A second straight year of dropping copper prices has done little to slake Southern Arizona's two biggest mining employers' thirst for new workers.
Asarco and Freeport-McMoRan Copper and Gold say that with copper prices still well above historic levels, they're continuing to look out of state - and in Asarco's case, out of the country - to fill vacancies for skilled positions. The companies are working with universities and community colleges in Arizona to try to ensure a steady future supply of workers.
Freeport says it's seeking fixed plant mechanics, technicians, material-handling operators, supervisors, mining engineers, geotechnical engineers and metallurgists. Asarco says it's seeking many of the same kinds of employees, plus geologists, electrical workers, millwrights, plant operators, supervisors, boilermakers, instrument technicians, truck drivers and environmental engineers.
As a sign of problems in finding skilled employees, the multinational, Tucson-based Asarco traced a slight decline in its workforce from 2,368 in 2012 to about 2,300 this year to this problem. Regionally, there is a shrinking pool of qualified workers to fill available mining jobs, said Tom Aldrich, an Asarco vice president.
That's due in part to last year's reopening of the Pinto Valley copper mine in the Miami area in Gila County, which resulted in the hiring of about 650 people, Aldrich said.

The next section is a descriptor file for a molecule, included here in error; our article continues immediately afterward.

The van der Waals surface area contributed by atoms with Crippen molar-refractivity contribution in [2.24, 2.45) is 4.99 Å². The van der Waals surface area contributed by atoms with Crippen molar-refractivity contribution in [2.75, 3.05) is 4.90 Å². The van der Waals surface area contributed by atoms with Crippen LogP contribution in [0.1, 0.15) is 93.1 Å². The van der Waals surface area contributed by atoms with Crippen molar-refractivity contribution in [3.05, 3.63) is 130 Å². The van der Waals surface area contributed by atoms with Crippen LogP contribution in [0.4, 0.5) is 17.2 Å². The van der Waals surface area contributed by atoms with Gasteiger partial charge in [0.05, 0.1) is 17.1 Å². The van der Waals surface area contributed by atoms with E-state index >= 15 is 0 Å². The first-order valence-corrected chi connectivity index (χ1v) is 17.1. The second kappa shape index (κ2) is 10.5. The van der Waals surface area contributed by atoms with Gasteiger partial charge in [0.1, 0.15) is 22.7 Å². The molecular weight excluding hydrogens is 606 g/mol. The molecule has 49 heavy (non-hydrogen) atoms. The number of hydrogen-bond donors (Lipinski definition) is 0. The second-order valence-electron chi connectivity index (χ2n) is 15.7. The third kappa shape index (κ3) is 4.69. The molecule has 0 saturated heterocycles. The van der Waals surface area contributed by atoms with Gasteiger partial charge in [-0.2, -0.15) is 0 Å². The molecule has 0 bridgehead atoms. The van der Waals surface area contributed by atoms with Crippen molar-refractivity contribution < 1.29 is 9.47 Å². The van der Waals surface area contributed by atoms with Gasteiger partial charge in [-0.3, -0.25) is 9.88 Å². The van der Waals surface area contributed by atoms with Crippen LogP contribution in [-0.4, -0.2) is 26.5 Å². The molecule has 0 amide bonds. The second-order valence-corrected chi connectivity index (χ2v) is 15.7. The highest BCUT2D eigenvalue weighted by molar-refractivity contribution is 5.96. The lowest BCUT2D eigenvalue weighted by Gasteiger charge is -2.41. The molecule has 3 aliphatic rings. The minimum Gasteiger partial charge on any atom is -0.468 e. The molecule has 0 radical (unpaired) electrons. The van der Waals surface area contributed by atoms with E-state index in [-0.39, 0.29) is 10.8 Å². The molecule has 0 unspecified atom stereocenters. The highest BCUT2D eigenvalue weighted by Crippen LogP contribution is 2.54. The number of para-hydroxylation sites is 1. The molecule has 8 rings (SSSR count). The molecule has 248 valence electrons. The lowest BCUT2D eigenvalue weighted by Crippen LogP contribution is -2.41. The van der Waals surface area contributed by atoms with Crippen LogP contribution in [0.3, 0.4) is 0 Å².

Asarco had 129 Arizona vacancies in early April, slightly fewer than its year-ago total of 140.
Freeport reported a growing Arizona workforce on its rolls - 5,463 today, compared with 5,068 a year ago - and more job openings, with 675, compared with 570 a year ago.
Rosemont Copper, which hopes to get its final permits to start constructing the proposed Rosemont Mine later this year, has about 40 employees today. For the future, "we don't have a crystal ball" as to whether the company will have to look out of state for employees when and if the mine is up and running with an estimated 500 employees, said Jan Howard, a Rosemont Copper spokeswoman. The company's top priority will continue to be to hire locally first, Howard said.
So far, the company hasn't had any problems hiring local employees or former Arizonans seeking to return, and it doesn't foresee a problem in that area, "based on the thousands of job applications and inquiries we've already received from throughout the local area," Howard said.
The price of copper, which usually drives the industry's job prospects, has dropped into the $3.25-$3.50-per-pound range this year from the $3.70-$3.80 range a year ago. A year earlier, in 2011, it was bumping against and occasionally exceeding $4-per-pound. But today's prices still far exceed those of the late 1990s and early 2000s when copper companies were laying off workers by the hundreds. From the late 1980s until around 2005, copper prices hung below $2 per pound.
The companies' continued search for workers comes as a recent National Academy of Sciences report concluded that the future is bright for workers in the mining and energy industries. Demand for workers "at all levels" in these industries will remain strong, and the jobs will continue paying well, said the report, released in late March.
At the same time, the need is growing in these industries for workers and prospective employees with strong foundations of education in science, technology, engineering and math, commonly known as STEM for short, the new report said.
"The current pipeline of STEM-capable students and workers is inadequate to meet workforce needs," the academy report said.